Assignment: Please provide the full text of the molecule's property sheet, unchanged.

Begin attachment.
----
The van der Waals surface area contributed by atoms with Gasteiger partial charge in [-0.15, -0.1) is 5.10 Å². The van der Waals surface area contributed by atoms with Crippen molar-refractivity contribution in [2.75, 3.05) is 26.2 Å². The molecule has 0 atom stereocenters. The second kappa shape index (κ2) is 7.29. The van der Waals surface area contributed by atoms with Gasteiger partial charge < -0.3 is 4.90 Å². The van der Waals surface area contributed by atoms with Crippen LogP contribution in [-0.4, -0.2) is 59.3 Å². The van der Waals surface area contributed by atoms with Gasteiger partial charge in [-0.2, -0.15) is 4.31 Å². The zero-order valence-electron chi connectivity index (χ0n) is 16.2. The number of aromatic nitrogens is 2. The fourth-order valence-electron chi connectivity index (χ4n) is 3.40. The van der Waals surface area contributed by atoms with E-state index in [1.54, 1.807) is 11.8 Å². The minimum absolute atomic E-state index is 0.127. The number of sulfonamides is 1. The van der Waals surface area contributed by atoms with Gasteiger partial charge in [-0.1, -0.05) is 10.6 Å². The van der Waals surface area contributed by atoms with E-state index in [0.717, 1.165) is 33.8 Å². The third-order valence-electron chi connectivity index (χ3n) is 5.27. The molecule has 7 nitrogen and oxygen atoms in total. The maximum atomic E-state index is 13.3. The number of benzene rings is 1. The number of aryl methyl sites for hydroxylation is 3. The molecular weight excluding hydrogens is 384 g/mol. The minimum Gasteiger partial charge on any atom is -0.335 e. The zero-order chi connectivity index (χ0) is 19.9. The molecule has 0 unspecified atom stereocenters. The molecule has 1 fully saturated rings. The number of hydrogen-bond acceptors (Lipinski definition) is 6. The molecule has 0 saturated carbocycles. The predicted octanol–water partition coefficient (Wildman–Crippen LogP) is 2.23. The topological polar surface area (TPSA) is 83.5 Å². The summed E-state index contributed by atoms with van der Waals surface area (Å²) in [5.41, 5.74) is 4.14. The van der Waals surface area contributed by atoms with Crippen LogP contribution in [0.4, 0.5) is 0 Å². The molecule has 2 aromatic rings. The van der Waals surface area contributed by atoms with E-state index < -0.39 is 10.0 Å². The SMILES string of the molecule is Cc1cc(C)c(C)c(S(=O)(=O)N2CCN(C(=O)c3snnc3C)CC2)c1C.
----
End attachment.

The van der Waals surface area contributed by atoms with Gasteiger partial charge in [-0.15, -0.1) is 5.10 Å². The van der Waals surface area contributed by atoms with Crippen molar-refractivity contribution in [2.75, 3.05) is 26.2 Å². The molecule has 0 atom stereocenters. The second kappa shape index (κ2) is 7.29. The van der Waals surface area contributed by atoms with Gasteiger partial charge < -0.3 is 4.90 Å². The van der Waals surface area contributed by atoms with Crippen LogP contribution in [-0.4, -0.2) is 59.3 Å². The van der Waals surface area contributed by atoms with Gasteiger partial charge in [-0.2, -0.15) is 4.31 Å². The zero-order valence-electron chi connectivity index (χ0n) is 16.2. The number of aromatic nitrogens is 2. The fourth-order valence-electron chi connectivity index (χ4n) is 3.40. The van der Waals surface area contributed by atoms with E-state index in [1.54, 1.807) is 11.8 Å². The minimum absolute atomic E-state index is 0.127. The number of sulfonamides is 1. The van der Waals surface area contributed by atoms with Gasteiger partial charge in [-0.1, -0.05) is 10.6 Å². The van der Waals surface area contributed by atoms with E-state index in [0.717, 1.165) is 33.8 Å². The third-order valence-electron chi connectivity index (χ3n) is 5.27. The molecule has 7 nitrogen and oxygen atoms in total. The maximum atomic E-state index is 13.3. The number of benzene rings is 1. The number of aryl methyl sites for hydroxylation is 3. The molecular weight excluding hydrogens is 384 g/mol. The minimum Gasteiger partial charge on any atom is -0.335 e. The zero-order chi connectivity index (χ0) is 19.9. The molecule has 0 unspecified atom stereocenters. The molecule has 1 fully saturated rings. The number of hydrogen-bond acceptors (Lipinski definition) is 6. The molecule has 0 saturated carbocycles. The predicted octanol–water partition coefficient (Wildman–Crippen LogP) is 2.23. The topological polar surface area (TPSA) is 83.5 Å². The summed E-state index contributed by atoms with van der Waals surface area (Å²) in [5.41, 5.74) is 4.14. The van der Waals surface area contributed by atoms with Crippen LogP contribution in [0.4, 0.5) is 0 Å². The molecule has 2 aromatic rings. The van der Waals surface area contributed by atoms with E-state index < -0.39 is 10.0 Å². The SMILES string of the molecule is Cc1cc(C)c(C)c(S(=O)(=O)N2CCN(C(=O)c3snnc3C)CC2)c1C.